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Nonlinear Optics of Linear Conjugated Polymers

  • D. Guo (a1), S. Mazumdar (a1), G. I. Stegeman (a2), M. Cha (a2), D. Neher (a2), S. Aramaki (a3), W. Torruellas (a4) and R. Zanoni (a5)...


The third order nonlinear optical properties of conjugated polymers have been considered promising since the 1970s when Sauteret et al reported large non-resonant values in PTS.[1] Although it is well-understood that the physical origin of the nonlinearities is due to the delocalization of the π-electrons, the details, and how best to calculate them have been the focus of a continuing theoretical dialogue. Until recently, experimental investigations of nonlinearities have been limited to only a few wavelengths. Now third harmonic generation (THG), which accesses only the electronic nonlinearities, can be performed over wide spectral ranges, for example from 500 to 2000 nm. The resulting third harmonic wavelength typically spans the electronic molecular transitions associated with the nonlinearities. By measuring the spectral distribution of both the amplitude and phase of the third harmonic signal, the dominant transitions (between the“essential states”) contributing to the nonlinearity can be identified. Such information is most useful for comparing with theories in which the oscillator strengths (transition dipole moments) for the various molecular transitions are calculated.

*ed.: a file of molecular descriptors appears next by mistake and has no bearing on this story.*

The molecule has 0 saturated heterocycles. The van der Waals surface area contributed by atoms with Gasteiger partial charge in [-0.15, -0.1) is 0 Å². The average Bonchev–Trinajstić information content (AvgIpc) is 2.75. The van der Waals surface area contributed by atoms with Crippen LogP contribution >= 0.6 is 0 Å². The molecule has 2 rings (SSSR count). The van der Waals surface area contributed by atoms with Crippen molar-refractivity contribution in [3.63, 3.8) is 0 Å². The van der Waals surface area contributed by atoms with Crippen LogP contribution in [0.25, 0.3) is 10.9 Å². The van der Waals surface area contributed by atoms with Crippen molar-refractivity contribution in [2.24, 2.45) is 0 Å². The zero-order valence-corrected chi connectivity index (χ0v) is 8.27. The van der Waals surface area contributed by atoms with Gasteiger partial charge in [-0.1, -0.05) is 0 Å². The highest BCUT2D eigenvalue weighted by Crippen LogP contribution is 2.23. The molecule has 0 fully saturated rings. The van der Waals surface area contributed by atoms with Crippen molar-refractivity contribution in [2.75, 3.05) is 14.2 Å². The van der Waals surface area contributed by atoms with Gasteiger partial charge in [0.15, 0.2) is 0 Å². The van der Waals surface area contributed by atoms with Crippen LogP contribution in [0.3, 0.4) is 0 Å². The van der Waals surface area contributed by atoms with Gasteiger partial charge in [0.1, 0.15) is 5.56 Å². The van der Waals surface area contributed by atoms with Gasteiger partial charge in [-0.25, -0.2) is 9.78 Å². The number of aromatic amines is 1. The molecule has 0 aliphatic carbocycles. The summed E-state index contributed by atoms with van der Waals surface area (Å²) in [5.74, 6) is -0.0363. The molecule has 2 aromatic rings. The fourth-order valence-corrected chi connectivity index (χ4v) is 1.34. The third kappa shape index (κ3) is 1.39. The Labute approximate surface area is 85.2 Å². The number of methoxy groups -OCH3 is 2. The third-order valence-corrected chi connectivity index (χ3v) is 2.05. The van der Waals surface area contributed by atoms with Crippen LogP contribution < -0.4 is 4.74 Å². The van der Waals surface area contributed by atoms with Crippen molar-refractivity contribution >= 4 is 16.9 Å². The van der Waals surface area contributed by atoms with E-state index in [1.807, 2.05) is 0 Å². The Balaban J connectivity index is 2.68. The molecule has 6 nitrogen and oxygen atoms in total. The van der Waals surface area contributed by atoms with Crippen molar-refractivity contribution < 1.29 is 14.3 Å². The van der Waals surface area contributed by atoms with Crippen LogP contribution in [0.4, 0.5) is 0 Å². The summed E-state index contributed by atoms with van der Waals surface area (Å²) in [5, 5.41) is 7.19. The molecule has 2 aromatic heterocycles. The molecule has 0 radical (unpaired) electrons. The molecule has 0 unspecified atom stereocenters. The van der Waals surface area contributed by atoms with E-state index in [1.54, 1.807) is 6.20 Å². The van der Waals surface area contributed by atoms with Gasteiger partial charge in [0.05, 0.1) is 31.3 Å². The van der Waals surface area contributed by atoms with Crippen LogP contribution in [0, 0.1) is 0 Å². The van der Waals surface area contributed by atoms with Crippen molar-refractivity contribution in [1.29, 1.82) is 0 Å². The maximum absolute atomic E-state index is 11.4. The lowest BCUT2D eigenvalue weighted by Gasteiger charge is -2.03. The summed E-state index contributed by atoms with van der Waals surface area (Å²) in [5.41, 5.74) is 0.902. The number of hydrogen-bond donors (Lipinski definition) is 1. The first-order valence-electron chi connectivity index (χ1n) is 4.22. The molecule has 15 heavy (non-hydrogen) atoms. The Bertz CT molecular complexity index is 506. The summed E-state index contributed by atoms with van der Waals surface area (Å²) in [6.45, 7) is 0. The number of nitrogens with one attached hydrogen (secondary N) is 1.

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Nonlinear Optics of Linear Conjugated Polymers

  • D. Guo (a1), S. Mazumdar (a1), G. I. Stegeman (a2), M. Cha (a2), D. Neher (a2), S. Aramaki (a3), W. Torruellas (a4) and R. Zanoni (a5)...


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